Paul Tillich finally comes out as an “eschatological” panentheist at the very end of his three-volume Systematic Theology: “Eternal Life is life in the eternal, life in God. This … agrees with the Pauline vision that in ultimate fulfillment God shall be everything in (or for) everything. One could call this symbol ‘eschatological pan-en-theism’. … In this view the world process means something for God. He is not a separated self-sufficient entity who, driven by a whim, creates what he wants and saves whom he wants. Rather, the eternal act of creation is driven by a love which finds fulfillment only through the other one who has the freedom to reject and accept love … A world which is only external to God and not also internal to Him, in the last consideration, is a divine play of no essential concern for God. This is certainly not the biblical view which emphasizes in many ways God’s infinite concern for his creation” (Systematic Theology, vol. 3 [Chicago: The University of Chicago Press, 1963], pp. 420-422).
Process theists agree. Nevertheless, some prominent process theists, especially those most indebted to Charles Hartshorne, disagree with Tillich on several points.
1) They don’t think it limits God to say that God exists. They think Tillich is using “exists” in too restricted a sense. For Tillich, “existence” is a narrower category than “being” or “reality.” But process thinkers, like most English-speaking philosophers and the general public, use “existence” to cover whatever “being” or “reality” covers. They do agree with Tillich that God’s way of existing is unsurpassably unique and immeasurably different from any other way of existing. God’s way of existing is both necessary in some respects and contingent in others, while all others’ ways of existing are simply contingent. But God’s unsurpassable way of existing is still existing.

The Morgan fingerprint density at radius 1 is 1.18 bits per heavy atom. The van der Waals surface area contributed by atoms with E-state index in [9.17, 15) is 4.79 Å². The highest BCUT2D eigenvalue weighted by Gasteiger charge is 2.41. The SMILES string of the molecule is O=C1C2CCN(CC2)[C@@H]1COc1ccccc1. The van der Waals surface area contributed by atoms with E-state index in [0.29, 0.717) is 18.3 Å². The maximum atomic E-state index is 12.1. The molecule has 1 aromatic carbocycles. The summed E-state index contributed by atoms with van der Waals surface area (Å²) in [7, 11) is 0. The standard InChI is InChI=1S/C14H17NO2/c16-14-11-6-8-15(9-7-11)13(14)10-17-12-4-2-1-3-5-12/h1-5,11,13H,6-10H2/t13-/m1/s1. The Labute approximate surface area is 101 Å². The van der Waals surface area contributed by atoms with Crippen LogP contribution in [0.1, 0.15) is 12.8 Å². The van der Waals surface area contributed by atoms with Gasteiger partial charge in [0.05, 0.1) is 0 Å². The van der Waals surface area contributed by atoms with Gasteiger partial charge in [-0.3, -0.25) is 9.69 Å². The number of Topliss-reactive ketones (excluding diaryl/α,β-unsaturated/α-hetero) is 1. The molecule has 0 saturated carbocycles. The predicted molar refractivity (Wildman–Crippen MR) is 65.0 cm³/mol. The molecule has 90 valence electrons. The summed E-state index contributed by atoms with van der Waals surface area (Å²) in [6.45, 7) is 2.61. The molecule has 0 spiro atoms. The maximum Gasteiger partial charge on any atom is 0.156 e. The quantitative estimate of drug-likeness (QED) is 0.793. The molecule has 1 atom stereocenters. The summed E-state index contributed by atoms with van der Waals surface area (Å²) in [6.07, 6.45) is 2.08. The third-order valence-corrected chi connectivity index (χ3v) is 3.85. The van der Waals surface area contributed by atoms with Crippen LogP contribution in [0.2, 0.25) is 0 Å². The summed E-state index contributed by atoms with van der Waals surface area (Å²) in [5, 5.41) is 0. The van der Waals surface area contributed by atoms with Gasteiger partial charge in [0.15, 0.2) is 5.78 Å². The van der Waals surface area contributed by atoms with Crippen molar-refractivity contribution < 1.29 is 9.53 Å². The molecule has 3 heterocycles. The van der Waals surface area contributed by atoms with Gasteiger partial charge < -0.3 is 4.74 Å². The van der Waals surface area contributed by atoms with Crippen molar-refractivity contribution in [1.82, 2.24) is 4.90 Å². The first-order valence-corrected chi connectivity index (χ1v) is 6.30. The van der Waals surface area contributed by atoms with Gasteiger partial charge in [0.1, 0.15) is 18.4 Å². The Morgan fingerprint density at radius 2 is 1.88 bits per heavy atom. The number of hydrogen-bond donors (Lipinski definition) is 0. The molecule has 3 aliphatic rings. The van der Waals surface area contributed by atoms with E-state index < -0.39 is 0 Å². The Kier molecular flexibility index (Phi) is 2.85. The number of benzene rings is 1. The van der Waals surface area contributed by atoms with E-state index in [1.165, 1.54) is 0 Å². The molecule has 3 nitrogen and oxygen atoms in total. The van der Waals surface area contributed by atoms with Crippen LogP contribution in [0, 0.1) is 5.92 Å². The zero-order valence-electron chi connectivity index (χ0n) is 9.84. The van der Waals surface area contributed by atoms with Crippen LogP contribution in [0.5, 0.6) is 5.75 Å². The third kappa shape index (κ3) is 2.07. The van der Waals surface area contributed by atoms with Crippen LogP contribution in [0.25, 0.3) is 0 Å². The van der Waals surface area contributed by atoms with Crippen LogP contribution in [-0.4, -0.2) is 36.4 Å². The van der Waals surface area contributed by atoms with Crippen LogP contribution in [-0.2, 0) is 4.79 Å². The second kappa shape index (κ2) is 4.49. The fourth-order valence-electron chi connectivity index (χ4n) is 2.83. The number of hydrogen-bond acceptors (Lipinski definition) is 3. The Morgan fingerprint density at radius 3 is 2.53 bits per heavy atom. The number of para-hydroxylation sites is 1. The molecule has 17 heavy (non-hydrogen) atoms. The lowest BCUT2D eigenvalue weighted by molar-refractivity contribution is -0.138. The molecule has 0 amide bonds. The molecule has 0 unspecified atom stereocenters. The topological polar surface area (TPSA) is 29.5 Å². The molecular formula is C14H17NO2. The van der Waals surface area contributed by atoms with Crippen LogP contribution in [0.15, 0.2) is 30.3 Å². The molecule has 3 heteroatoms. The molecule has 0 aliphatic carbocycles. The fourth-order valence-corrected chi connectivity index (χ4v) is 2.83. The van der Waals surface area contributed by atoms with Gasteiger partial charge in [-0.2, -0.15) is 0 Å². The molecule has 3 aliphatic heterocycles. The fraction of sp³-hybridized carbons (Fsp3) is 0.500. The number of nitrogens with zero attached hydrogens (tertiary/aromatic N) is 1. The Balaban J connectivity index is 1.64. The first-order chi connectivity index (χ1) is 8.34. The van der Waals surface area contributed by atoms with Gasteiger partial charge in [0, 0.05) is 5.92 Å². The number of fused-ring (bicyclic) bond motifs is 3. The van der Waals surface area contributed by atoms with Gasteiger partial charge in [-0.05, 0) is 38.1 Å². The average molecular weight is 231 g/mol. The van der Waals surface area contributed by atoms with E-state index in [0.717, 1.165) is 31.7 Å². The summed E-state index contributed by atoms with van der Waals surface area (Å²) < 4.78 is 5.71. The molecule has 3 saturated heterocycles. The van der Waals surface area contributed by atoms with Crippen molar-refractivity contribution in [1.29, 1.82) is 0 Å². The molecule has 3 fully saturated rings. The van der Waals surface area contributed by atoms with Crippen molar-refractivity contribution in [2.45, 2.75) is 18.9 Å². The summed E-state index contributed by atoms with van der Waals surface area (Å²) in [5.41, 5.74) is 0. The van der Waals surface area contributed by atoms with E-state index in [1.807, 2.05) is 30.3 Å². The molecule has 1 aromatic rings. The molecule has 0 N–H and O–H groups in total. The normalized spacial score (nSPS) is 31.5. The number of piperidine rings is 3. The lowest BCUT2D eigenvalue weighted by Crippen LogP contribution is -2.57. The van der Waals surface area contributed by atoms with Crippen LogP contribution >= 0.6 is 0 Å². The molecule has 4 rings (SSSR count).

2) They don’t think it limits God to call God a being or an individual. But note that “individual“ is being redefined in a highly technical way. For Hartshorne and his followers, an individual is, literally, a unifying, self-inclusive series of “happenings” (i.e., ways of newly interacting). That’s what you and I basically are as individuals. It’s also what a microorganism basically is. It’s even what an electron basically is. But for Hartshorne that’s also what God basically is. What makes God different from all others is that God is the uniquely all-unifying, fully self-inclusive series of happenings. So for Hartshorne and his followers God is quite literally “the individual with strictly universal functions” (Hartshorne, p. 36). It’s the “strictly universal functions” that make God unimaginably different from any other individual you and I have ever encountered. But God is still literally an individual.“Individuality and universality ordinarily are opposed … What Tillich overlooks, however, is that this seemingly inevitable contrast between universality and individuality is one of the very rules to which God as worshipful or unsurpassable must be an exception. [God’s] uniqueness must consist precisely in being both reality as such and an individual reality, insofar comparable to other individuals” (Hartshorne, pp. 34-35).